Last year saw hits and misses for the telecommunication sector in the UK. With a post-pandemic surge in digital communication and an uproar by the government on 5G auctions, London went on to emerge as the largest telecom market in the European continent.
While the global telecom industry lost around £31 billion in 2021, the UK’s net telecom revenues saw a surplus. However, what drove the numbers? Is it the government initiatives to deregulate a highly competitive market or a perception change amidst the London-Huawei legal battle?
A Post Pandemic World is a Period of Influx for Telecoms
One factor that definitely worked in the nation’s favour was the 5G bailout. EE, Vodafone, Three and O2 introduced 5G in 2019, while several other big and small players competed for fibre network expansion and Open RAN.
Moreover, the COVID-19 pandemic brought several subscriber and traffic pattern transformations, resulting in a massive spike in pay monthly subscription plans. As per digital health reviewer ORCHA, the overall internet downloads rose by 200% after the pandemic and are set to continue an upward trajectory.
Johan Wibergh, Vodafone Group CTO, shared Vodafone’s plans to use Open RAN technology in 30% of its European network by 2030. The target is difficult but highly possible to achieve.
Meanwhile, Samsung and Vodafone have collaborated to launch an Open RAN site in rural areas as the first step towards the Open RAN revolution. The goal is to expand to 2,500 locations by 2027, covering South West England and parts of Wales.
Launching just one site might not seem like a big deal, but the move has a lot of significance regarding how Open RAN was viewed until now. Open RAN is no longer just a concept but a commercially viable reality.
Furthermore, Vodafone’s backing has crushed the myth about Open RAN being a non-prime operator’s dream. On top of everything, the 5G rollout is in full motion, as EE says it has achieved the 50% mark and is expected to cover the remaining 50% by 2028.
Only a month ago, the UK government reiterated its commitment to extend gigabit fibre to 85% of homes by 2025. Acting on its pledge, Boris Johnson’s cabinet recently signed an agreement with Japan to resolve global telecom supply chain issues and create an R&D ecosystem for futuristic technologies like Open RAN and 6G.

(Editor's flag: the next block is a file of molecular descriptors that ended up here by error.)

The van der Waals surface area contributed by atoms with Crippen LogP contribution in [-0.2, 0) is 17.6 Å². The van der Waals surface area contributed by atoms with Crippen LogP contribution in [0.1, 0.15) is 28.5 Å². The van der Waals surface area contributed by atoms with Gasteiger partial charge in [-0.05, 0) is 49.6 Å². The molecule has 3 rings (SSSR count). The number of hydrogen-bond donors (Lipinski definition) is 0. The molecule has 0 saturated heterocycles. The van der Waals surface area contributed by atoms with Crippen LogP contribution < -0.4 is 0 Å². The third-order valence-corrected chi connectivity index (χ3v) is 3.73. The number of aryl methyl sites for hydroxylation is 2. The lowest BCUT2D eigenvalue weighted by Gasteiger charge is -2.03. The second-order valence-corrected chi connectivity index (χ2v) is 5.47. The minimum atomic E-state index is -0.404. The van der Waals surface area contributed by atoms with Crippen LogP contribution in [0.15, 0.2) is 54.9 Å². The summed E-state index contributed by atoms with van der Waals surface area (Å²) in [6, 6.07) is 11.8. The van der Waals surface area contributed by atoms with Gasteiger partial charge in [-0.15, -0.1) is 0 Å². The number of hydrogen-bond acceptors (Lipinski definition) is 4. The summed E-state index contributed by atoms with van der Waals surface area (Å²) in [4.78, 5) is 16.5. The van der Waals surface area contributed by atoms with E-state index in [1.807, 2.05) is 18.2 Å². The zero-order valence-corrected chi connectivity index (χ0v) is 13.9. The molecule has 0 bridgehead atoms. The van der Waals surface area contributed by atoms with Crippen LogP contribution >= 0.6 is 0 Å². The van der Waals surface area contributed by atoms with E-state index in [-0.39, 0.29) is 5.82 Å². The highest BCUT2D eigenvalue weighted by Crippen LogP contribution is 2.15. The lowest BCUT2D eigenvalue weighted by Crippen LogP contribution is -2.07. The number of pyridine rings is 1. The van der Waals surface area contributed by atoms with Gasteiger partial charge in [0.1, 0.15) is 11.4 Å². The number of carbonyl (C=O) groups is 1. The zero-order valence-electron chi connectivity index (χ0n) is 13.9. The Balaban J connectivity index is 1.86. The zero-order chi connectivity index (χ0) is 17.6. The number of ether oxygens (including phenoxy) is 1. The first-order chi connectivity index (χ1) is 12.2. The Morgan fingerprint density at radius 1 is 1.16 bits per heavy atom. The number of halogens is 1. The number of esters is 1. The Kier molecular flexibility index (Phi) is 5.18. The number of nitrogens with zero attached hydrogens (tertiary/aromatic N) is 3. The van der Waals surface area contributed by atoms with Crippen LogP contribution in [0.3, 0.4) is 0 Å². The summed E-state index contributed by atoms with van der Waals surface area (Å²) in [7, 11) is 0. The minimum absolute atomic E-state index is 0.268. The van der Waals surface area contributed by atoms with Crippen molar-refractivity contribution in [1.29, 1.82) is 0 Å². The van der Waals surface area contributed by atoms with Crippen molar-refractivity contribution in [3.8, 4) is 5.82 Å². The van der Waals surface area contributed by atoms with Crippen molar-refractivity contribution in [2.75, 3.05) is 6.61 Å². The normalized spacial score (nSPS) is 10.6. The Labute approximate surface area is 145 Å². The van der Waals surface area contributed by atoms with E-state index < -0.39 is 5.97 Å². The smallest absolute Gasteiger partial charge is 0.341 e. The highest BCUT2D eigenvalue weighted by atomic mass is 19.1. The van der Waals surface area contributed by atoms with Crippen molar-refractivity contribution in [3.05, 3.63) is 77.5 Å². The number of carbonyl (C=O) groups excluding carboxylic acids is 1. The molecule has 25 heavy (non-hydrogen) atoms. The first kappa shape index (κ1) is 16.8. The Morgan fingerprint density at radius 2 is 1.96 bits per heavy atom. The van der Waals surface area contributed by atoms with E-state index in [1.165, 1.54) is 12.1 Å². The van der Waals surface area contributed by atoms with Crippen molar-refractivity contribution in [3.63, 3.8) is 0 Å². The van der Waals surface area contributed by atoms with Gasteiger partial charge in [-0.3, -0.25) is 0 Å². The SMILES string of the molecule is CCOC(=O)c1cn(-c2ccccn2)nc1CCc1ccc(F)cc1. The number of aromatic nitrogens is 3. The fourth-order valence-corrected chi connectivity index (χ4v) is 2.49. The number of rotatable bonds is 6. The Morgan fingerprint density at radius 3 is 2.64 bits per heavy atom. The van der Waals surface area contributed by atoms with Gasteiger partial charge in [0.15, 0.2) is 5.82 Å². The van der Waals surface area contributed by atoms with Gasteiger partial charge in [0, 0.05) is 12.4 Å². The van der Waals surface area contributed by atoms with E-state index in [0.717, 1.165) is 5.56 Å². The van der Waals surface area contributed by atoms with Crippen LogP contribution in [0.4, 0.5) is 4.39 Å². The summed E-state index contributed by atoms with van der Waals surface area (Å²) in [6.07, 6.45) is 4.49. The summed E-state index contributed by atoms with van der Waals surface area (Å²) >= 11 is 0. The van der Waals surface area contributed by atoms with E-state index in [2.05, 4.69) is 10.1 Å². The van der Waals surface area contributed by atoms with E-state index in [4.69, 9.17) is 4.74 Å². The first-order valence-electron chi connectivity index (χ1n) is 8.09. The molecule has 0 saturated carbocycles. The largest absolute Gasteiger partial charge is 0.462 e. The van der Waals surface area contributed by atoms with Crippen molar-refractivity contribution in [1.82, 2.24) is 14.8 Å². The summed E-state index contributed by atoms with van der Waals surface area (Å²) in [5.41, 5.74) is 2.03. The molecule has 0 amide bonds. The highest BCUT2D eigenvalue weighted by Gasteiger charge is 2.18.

The deal fits with the UK’s highly ambitious Shared Rural Network Program – an aggressive target of eradicating 4G internet “not spots” from rural England.
Amidst lobbying by digital advocates and rising pressure from the Left, the UK finally crafted a telecom strategy last quarter. After months of going back and forth, the government announced the UK Telecoms Innovation Network – an advisory body and a primary point of contact for telecommunication firms looking to raise funding.
While the UK government is finally at an advantage, big and small private players are certainly not lagging. However, it seems like they are still scratching the surface, especially when China is competing against the world to monopolise the semiconductor market – a prerequisite for the telecom industry to flourish.
Current UK Telecom Landscape: The Altnets vs. the Big Names
A slight dip in telco revenue last year was largely a reflection of its robust competitive environment and sharp pricing. 2021 was also a year of some of the biggest telecom mergers – Virgin Media joining hands with Telefonica Group’s O2 to build Virgin Media O2, a potential contender to BT.
Further industry consolidation is highly likely as telcos attempt to create economies of scale and capital infrastructure necessary to generate consistent revenue growth.
The constant acquisitions and mergers of prominent market players have posed a risk to alternate network providers who will now have to compete stringently over the rollout of fibre networks.
Giants like Openreach, BT and Virgin Media O2 have quickly picked up on this threat by speeding up the rollouts, while CityFibre, Hyperoptic, Gigaclear and other altnets are struggling to survive. Several smaller firms have already run out of money, while others are in talks with mainstream players.
Another exciting addition to this mix is the fibre startup Netomnia, which aims to connect one million homes by 2024. To achieve the number, Netomnia will be in direct competition with BT and Virgin Media O2, both occupying a dominant market position. Plus, Netomnia will also have to compete with CityFibre and Hyperoptic. However, not all is gloom and doom for the altnet; it has recently secured funding of £295 million and plans to expand in the south.
During this period of intense competition and lower margins, both operators and investors will have to reinvent monetisation avenues through infrastructure deals and necessary consolidation.
Now that the crypto sector is struggling and global economies are entering a possible recession, investors might want to hold on to their money rather than funding a market with oligarchic tendencies. In addition, further government intervention is needed to upscale the telcos and prevent them from entering a debt trap.
The big three (Voda, O2, BT) are already doing everything in their power to see off small competitors with ground reach, but they will have to keep their eyes peeled for challengers like OTT (over-the-top communications) providers, streaming giants like Netflix and Amazon, value-added resellers, master agents and prominent altnets.
The UK telecoms market has always worked on tighter margins and intense competition. It’s time for the nation’s users to actually exploit the overcrowded landscape and benefit from competitive pricing, choice and service delivery innovations.